# 3 Writing

• RStudio
• Section overview
• Spell check

## 3.1 Markdown text formatting

A comprehensive overview of the supported Markdown syntax is provided by RStudio’s R Markdown documentation.

## 3.2 Citations

If you are not already using a reference manager, such as Zotero, I strongly suggest you start doing so. Reference managers are like iTunes for your literature; they help you search, download, and organize papers. Most importantly, with a few clicks you can export a collection of references you need for a paper into a .bib-file.

By default, citations in R Markdown are formatted by pandoc-citeproc, a filter that pandoc applies as it renders the final document. The advantage of using pandoc-citeproc is that it works equally well for both PDF and Microsoft Word documents. To start citing, supply a Bib(La)TeX (or for example EndNote, RIS, Medline) file to the bibliography parameter in the YAML front matter (bibliography: my.bib). Once the R Markdown file knows where to look for reference [@james_1890] will create a citation within parentheses . Multiple citations must be separated by ; (e.g., [@james_1890; @bem_2011]) and are ordered alphabetically as per APA style . To cite a source in text simply omit the brackets; for example, write @james_1890 to cite .

Citation type Syntax Rendered citation
Citation within parentheses [@james_1890] (James, 1890)
Multiple citations [@james_1890; @bem_2011] (Bem, 2011; James, 1890)
In-text citations @james_1890 James (1890)
Year only [-@bem_2011] (2011)

Additional information can be added to citations as pre- or postfixes. Pre- and postfixes can be added to each citation by adding them inside the brackets ([e.g., @bem_2011]). Note that prefixes divide a set of citations into subgroups; automatic (alphabetical) sorting of citations is done only within each subgroup. For example, there are three subgroups of citations in Disagreements abound [@Xylax2016; see also @Yi2014; @Ang2017; for a contrary view, see @Mutt2012]:

1. @Xylax2016
2. @Yi2014; @Ang2017 (will be printed in reverse order)
3. @Mutt2012

Conveniently, the citations in subgroup 2 will be reordered but the order of the prefixed subgroups is preserved:

Disagreements abound (Xylax, 2016; see also Ang, 2017; Yi, 2014; for a contrary view, see Mutt, 2012)

This ensures that the reordering citations doesn’t distort the semantics implied by the prefixes.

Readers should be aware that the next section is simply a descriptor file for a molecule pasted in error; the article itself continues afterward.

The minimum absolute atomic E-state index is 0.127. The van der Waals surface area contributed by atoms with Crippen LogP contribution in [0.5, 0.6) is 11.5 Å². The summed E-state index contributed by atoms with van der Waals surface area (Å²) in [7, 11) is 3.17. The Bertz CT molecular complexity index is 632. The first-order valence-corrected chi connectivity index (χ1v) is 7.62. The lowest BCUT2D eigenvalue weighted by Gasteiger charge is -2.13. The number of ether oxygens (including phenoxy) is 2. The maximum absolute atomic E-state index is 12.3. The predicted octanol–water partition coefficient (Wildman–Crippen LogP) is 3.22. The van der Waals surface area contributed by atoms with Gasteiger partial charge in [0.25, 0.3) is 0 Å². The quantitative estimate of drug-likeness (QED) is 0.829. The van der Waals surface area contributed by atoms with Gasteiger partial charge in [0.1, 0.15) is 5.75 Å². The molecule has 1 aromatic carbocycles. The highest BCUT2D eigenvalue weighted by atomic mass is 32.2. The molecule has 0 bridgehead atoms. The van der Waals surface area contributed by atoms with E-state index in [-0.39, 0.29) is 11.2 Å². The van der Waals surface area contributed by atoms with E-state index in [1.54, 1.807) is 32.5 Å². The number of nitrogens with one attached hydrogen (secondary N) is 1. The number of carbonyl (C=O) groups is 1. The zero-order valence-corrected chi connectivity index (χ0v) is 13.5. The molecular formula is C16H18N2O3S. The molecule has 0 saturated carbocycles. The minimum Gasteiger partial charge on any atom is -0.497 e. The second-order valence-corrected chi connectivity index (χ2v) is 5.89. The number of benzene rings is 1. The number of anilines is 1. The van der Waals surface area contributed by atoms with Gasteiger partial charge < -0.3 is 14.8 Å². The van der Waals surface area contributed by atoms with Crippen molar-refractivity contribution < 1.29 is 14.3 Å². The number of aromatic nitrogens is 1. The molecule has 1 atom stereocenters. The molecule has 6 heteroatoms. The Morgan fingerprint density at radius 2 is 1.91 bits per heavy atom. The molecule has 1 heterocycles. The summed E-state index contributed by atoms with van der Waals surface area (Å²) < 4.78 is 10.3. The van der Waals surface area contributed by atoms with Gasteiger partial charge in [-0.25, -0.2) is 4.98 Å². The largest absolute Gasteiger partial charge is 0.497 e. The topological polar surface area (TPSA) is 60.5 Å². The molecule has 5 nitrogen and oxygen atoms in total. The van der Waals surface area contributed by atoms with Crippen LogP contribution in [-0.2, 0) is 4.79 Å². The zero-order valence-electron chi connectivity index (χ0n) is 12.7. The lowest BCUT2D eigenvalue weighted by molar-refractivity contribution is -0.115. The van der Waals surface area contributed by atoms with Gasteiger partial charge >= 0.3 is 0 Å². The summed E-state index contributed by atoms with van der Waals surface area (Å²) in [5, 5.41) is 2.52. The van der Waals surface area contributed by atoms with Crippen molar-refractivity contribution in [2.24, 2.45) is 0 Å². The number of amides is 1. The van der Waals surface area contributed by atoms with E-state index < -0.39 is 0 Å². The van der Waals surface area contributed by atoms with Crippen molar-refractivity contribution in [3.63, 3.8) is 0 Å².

Further customizations, such as citing only a publications year ([-@bem_2011]) are available, see RStudio’s overview of the R Markdown citation syntax. If you are not interested in creating Microsoft Word documents it’s possible to use NatBib or Bib(La)TeX for reference formatting, which grant a little more flexibility than pandoc-citeproc. To do so, an additional argument has to be supplied to apa6_pdf():

---
output:
papaja::apa6_pdf:
citation_package: biblatex
---

### 3.2.1 Citation styles

The citation style is automatically set to APA style. Other styles can be set in the YAML front matter by specifying a CSL, or Citations Style Language, file. You can use either one of the large number of existing CSL files, customize an existing CSL file, or create a new one entirely. To change the citation style, add a csl: mystyle.csl to the YAML front matter. See the R Markdown documentation and Citation Style Language for further details.

---
csl: mystyle.csl
---

### 3.2.2 Works ‘in press’

Bibliographic entries that are missing the year field will be rendered without a date. For example, the following entry in the bibliography file will be printed as Aust & Barth (n.d.).

@article{R-papaja,
author = {Frederik Aust and Marius Barth},
title = {{papaja}: {Create} {APA} manuscripts with {R Markdown}}
}

When refering to works that are missing a date because they are not yet published (e.g., works that are under review or accepted for but awaiting publication), the publication state can be included in the citation and reference via the pubstate field:

@article{R-papaja,
author = {Frederik Aust and Marius Barth},
title = {{papaja}: {Create} {APA} manuscripts with {R Markdown}},
pubstate = {in press}
}

Now, this entry will be printed as Aust & Barth (in press).

### 3.2.3 Conveniently inserting citations with citr

citr is an R package that provides functions to search Bib(La)TeX-files to create and insert formatted Markdown citations into the current document. If you use RStudio, the package supplies an easy-to-use RStudio add-in that facilitates inserting citations (Figure 3.1). The references for the inserted citations are automatically added to the documents reference section.

Once citr is installed (install.packages("citr")) and you have restarted your R session, the addin appears in the menus and you can define a keyboard shortcut to call the addin (we suggest Alt+Shift+R).